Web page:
Unwanted commercial e-mails are about as easy to prune as kudzu. They just keep coming. By some estimate, their volume has increased as much as 10-fold over the past year, accounting for 15 to 30 percent of all e-mail traffic handled by Internet service providers.
Efforts to thin this unwanted traffic - known as "spam" - through laws are still in their early stages. In the US, such laws confront the constitutional argument that they interfere with interstate commerce.
But judicial thinking may be swinging against that argument. On Jan. 4, a state appeals court in California reversed a lower-court ruling that had struck down an anti-spam law because of its supposed negative impact on commerce. The appellate panel emphasized the state's "legitimate interest in protecting its citizens from the harmful effects of deceptive, unsolicited commercial e-mail."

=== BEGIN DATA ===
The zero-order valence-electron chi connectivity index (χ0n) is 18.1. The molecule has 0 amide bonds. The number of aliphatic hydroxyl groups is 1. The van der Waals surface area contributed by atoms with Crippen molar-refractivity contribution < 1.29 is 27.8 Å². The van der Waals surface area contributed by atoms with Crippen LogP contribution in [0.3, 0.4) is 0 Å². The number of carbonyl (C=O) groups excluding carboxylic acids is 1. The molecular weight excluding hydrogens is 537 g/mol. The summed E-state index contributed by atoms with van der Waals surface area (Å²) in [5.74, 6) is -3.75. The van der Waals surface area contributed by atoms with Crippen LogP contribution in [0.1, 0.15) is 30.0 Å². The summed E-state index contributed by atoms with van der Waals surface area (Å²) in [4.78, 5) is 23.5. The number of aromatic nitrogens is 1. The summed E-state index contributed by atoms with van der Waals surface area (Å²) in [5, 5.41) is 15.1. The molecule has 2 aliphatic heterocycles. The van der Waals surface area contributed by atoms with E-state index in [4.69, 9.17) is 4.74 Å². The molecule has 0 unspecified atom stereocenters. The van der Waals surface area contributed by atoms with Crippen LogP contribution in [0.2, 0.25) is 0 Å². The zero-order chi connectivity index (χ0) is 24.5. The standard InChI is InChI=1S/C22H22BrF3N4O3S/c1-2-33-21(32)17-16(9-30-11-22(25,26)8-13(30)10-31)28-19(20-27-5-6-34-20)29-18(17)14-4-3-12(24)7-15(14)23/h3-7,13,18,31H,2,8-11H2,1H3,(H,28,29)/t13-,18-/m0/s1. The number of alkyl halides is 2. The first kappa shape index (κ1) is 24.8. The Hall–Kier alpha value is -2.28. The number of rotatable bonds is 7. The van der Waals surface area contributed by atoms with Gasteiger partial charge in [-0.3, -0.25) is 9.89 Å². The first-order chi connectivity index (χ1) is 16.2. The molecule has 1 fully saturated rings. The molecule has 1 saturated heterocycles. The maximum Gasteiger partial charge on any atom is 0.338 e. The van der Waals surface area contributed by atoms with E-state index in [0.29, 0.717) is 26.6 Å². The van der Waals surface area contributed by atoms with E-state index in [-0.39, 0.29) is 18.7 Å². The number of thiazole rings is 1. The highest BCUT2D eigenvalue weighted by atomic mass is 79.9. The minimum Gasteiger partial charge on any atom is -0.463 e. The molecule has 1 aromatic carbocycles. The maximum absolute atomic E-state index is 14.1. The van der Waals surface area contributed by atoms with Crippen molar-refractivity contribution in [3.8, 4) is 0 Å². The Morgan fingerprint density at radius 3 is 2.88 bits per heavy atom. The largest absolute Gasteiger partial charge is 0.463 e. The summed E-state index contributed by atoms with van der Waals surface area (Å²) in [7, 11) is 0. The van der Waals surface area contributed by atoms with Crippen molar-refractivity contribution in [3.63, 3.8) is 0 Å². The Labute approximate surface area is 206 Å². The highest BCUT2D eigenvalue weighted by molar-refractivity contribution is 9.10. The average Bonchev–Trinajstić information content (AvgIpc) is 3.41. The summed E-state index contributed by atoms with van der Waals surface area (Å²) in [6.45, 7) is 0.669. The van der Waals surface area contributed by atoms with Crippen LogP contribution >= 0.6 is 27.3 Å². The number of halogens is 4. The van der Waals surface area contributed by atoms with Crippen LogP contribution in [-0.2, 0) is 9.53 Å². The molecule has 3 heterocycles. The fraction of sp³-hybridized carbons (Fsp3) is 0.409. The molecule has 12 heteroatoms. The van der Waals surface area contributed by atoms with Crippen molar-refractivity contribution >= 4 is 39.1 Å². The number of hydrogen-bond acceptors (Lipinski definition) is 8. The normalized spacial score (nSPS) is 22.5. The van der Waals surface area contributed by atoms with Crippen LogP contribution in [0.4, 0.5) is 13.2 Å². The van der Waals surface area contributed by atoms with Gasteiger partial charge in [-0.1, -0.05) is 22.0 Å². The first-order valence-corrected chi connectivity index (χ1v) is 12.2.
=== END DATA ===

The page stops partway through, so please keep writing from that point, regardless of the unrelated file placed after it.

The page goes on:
California law simply requires that purveyors of Internet spam label their messages as advertisements, so recipients are duly warned.
Also encouraging, the US Supreme Court in October refused to hear a case challenging Washington State's anti-spam law. That law imposes fines on deceptive commercial e-mails. The state's prosecutors in the case argued that holding the e-mailers to a higher ethical standard would enhance interstate commerce, not burden it.
Such rulings and new state laws should nudge Congress to act.
Laws alone won't eliminate spam, which has overseas as well as US origins. But they can help ensure e-mail is a useful, not a burdensome, tool.